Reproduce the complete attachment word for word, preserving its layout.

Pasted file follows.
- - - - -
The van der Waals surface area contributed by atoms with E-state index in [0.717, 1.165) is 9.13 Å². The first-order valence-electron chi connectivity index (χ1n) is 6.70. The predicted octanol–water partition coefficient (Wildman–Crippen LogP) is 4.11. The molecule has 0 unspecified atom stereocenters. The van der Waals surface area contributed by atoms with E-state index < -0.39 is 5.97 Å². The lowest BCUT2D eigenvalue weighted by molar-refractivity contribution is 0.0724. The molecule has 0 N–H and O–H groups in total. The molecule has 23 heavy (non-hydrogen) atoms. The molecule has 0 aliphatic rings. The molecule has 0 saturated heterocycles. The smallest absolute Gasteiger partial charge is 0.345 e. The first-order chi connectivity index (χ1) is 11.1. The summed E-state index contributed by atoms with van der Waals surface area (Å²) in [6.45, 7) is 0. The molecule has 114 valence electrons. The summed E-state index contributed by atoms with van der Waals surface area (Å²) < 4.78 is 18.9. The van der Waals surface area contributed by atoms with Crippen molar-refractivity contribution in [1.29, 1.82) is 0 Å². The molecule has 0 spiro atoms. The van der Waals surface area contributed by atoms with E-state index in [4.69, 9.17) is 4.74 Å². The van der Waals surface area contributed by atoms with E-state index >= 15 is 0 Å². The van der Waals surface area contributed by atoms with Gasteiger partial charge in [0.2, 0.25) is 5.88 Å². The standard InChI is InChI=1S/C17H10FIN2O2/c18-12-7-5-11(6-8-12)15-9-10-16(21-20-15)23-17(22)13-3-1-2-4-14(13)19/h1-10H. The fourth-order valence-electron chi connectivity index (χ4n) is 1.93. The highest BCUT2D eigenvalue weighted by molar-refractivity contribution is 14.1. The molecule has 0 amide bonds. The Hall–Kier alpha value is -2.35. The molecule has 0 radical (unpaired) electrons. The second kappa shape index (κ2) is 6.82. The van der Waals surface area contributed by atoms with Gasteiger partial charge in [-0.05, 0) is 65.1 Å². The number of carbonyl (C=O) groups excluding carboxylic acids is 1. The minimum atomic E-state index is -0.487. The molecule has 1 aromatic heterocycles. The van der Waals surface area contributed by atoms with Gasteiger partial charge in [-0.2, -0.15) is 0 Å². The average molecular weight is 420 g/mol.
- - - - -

The van der Waals surface area contributed by atoms with E-state index in [0.717, 1.165) is 9.13 Å². The first-order valence-electron chi connectivity index (χ1n) is 6.70. The predicted octanol–water partition coefficient (Wildman–Crippen LogP) is 4.11. The molecule has 0 unspecified atom stereocenters. The van der Waals surface area contributed by atoms with E-state index < -0.39 is 5.97 Å². The lowest BCUT2D eigenvalue weighted by molar-refractivity contribution is 0.0724. The molecule has 0 N–H and O–H groups in total. The molecule has 23 heavy (non-hydrogen) atoms. The molecule has 0 aliphatic rings. The molecule has 0 saturated heterocycles. The smallest absolute Gasteiger partial charge is 0.345 e. The first-order chi connectivity index (χ1) is 11.1. The summed E-state index contributed by atoms with van der Waals surface area (Å²) in [6.45, 7) is 0. The molecule has 114 valence electrons. The summed E-state index contributed by atoms with van der Waals surface area (Å²) < 4.78 is 18.9. The van der Waals surface area contributed by atoms with Crippen molar-refractivity contribution in [1.29, 1.82) is 0 Å². The molecule has 0 spiro atoms. The van der Waals surface area contributed by atoms with E-state index in [4.69, 9.17) is 4.74 Å². The van der Waals surface area contributed by atoms with E-state index >= 15 is 0 Å². The van der Waals surface area contributed by atoms with Gasteiger partial charge in [0.2, 0.25) is 5.88 Å². The standard InChI is InChI=1S/C17H10FIN2O2/c18-12-7-5-11(6-8-12)15-9-10-16(21-20-15)23-17(22)13-3-1-2-4-14(13)19/h1-10H. The fourth-order valence-electron chi connectivity index (χ4n) is 1.93. The highest BCUT2D eigenvalue weighted by molar-refractivity contribution is 14.1. The molecule has 0 amide bonds. The Hall–Kier alpha value is -2.35. The molecule has 0 radical (unpaired) electrons. The second kappa shape index (κ2) is 6.82. The van der Waals surface area contributed by atoms with Gasteiger partial charge in [-0.05, 0) is 65.1 Å². The number of carbonyl (C=O) groups excluding carboxylic acids is 1. The minimum atomic E-state index is -0.487. The molecule has 1 aromatic heterocycles. The van der Waals surface area contributed by atoms with Gasteiger partial charge in [-0.2, -0.15) is 0 Å². The average molecular weight is 420 g/mol.